The goal of Swift Elementary School's English Language Learners program is to help students who hail from another country or who predominantly speak a foreign language in their home make a smooth transition to American culture.
But while the enrolled students are quickly becoming acclimated to their adopted country, Swift ELL teacher Kristin Sardinas makes sure they don't do so at the expense of knowing their native culture. On May 31, 15 of Sardinas' ELL students in first to third grade gave presentations on their countries and origins to classmates and parents in the school's cafetorium.
Sardinas said the presentation is valuable because it gives her students a chance to flex their English chops and learn about where they came from.
"They're reading, they're writing, they're listening, they're, especially, speaking, which is a big deal to them," Sardinas said. "They're doing all these things, but they're learning about something that's important from their native country."
Prior the start of the presentation, the 15 presenters - most of them dressed in traditional garb of their homeland - sat at tables at the head of the cafetorium behind signs indicating their countries of origin. China, Honduras, Vietnam, Liberia and others were represented.
When all guests had arrived, the students got up on stage and each recited a few lines from a poem on the importance of celebrating each other's cultures before joining together to sing a song about the seven continents. Following this performance, the kids dispersed, and each came up individually to present a speech discussing their native culture.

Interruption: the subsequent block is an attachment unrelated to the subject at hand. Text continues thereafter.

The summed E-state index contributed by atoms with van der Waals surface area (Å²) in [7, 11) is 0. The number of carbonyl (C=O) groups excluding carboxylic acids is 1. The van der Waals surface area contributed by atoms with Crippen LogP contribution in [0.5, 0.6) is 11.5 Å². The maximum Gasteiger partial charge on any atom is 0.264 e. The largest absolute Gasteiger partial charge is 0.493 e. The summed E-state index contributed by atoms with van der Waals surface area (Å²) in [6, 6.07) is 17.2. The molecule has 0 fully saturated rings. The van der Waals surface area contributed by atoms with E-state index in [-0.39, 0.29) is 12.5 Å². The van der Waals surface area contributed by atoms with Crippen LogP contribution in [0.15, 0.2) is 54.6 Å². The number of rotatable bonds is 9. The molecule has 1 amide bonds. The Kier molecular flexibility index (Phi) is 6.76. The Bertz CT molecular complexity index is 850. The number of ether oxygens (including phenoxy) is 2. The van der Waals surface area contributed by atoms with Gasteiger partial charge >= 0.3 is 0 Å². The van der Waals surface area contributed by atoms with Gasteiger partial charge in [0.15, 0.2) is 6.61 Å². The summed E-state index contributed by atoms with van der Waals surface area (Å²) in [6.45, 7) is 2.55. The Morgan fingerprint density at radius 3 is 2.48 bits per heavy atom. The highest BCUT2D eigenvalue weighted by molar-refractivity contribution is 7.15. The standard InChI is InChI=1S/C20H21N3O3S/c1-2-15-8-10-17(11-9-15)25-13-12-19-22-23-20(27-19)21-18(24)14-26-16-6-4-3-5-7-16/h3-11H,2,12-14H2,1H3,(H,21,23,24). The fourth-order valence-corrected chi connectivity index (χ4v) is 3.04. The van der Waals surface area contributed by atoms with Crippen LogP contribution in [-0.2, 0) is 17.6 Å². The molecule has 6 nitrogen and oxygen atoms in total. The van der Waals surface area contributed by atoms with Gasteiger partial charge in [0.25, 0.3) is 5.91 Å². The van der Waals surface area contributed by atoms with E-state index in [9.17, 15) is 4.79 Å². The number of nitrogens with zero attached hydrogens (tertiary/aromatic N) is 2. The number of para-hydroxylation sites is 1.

After the speeches, the students again united to sing another song, before dismissing the audience with thanks in their native tongues.
Sonia Lino, who moved to the United States from Mexico 10 years ago, visited the school May 31 to watch her 7-year-old daughter, Sonia Castro, and others give presentations on their cultures. Lino said she enjoyed the presentation because she likes the idea of her daughter learning Mexican culture.
"I want to teach her to know my country too, because over here, we're in America, everything she learns is about here," Lino said. "I want her to learn my culture, what we have in Mexico."
Sardinas first had her students do the presentation four years ago, and has held it each year since - with the exception of last year, when she was out on maternity leave.
The students started working on the projects about three weeks prior to the presentation, researching their home countries in books and online and asking their parents for information. Seeing the students' pride in sharing their cultures with others in the weeks leading up to event day was gratifying, Sardinas said.
"It's just so enjoyable to watch them be excited about learning," Sardinas said. "That's what they're doing - they're in their books, they're printing pictures, they're learning, and they're so excited."
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